By Brian Scudamore, an EO Vancouver member and founder of O2E Brands
I am proof that you don’t necessarily need a suit to succeed: I didn’t finish high school, and after talking my way into university, dropped out with a semester to go. Most of what I’ve learned about business has come from starting 1-800-GOT-JUNK? in 1989, and building it from the ground up.
However, just because I didn’t complete a formal education doesn’t mean I stopped learning. Rather, I taught myself through trial and error, and more importantly, I asked experts for help. By talking to other entrepreneurs and accessing their knowledge, I found I could overcome learning curves faster – and more successfully – while creating a valuable network of mentors.
Over the years, I’ve grown my network to about 700 people – my “mentor board of advisors” or MBA. When I need guidance, I determine who’s successfully navigated similar situations within that group and make contact. A few years ago, I was focused on improving our corporate culture, so I flew down to meet with Zappos CEO Tony Hsieh. He gave me invaluable advice over lunch, and his expertise was a reminder to seek out expert advice – every time.
I believe with the right approach, anyone can get advice from the best in business.
PUT YOURSELF OUT THERE
Guess what? If you don’t ask, the answer is definitely no. Summon your courage, do your research, and put your question out there. Most people don’t mind being asked for help because it’s a chance to share their expertise in a certain subject matter. If you don’t hear back, ask one more time – entrepreneurs are usually busy people who may need a reminder.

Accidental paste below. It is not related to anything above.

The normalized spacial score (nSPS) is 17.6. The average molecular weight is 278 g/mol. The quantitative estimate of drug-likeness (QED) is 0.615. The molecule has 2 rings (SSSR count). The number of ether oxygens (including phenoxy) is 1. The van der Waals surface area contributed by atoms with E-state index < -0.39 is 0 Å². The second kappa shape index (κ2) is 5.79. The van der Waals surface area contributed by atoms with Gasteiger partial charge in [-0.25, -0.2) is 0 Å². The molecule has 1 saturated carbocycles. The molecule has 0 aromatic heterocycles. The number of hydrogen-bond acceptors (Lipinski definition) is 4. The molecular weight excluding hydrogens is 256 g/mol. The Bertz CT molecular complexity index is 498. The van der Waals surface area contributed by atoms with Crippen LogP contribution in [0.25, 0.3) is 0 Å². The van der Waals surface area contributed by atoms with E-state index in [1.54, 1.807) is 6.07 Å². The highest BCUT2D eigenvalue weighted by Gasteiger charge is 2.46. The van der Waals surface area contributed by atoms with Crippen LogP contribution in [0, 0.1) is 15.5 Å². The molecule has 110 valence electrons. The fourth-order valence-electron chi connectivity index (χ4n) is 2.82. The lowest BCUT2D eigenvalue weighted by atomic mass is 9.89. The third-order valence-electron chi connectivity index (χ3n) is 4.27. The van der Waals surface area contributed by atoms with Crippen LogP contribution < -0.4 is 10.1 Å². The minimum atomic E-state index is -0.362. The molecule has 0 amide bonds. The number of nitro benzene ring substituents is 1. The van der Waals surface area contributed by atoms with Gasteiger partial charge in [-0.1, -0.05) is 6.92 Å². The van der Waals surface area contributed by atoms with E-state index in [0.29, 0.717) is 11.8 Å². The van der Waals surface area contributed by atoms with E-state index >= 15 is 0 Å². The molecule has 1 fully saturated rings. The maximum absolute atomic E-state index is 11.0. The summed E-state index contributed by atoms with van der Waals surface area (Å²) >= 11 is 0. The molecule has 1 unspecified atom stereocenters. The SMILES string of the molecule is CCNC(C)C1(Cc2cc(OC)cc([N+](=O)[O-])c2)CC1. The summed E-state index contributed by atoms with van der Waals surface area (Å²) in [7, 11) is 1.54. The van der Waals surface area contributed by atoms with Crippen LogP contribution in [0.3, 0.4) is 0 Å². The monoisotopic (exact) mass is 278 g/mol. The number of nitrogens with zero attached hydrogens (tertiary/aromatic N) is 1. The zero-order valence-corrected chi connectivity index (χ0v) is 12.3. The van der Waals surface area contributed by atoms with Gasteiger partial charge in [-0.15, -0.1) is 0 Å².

Remember that your business heroes started at the beginning, too, and asking when they needed guidance is how they got to where they are today. The worst they can say is no, and if they turn you down, see it as an opportunity to find out who can help instead.
DO SOMETHING DIFFERENT
A few years ago, I cold-called Costco founder James Sinegal and I was shocked when he answered the phone himself. These days, phoning is also a retro way to stand out from email requests (Apple CEO Tim Cook gets around 800 daily emails), and much harder to ignore.
When you do get in touch, get to the point quickly. Show that you share a common interest and are genuinely interested in a mentor’s expertise. Sparking a real connection will increase the odds of a follow-up email or phone call.
BE SPECIFIC – AND BRIEF
Maybe you admire the time he righted the ship after profit losses, she modernized the brand, or they transformed their office culture – tell them why their expertise is imperative. Use specific examples to show you’re genuinely interested and you’ve done your research. Then describe the challenge you’re facing, and what you’d like to learn.
If you’re sending an email, bear in mind that an 8-second attention span is the new norm. By keeping your correspondence brief, you’ll have a better chance of getting a response from your expert of choice.
At the end of the day, it’s hard to quantify the benefits of mentorship (although some estimate it can increase revenue by 83%) but I think it is invaluable – I know that my business wouldn’t be half of what it is without these relationships.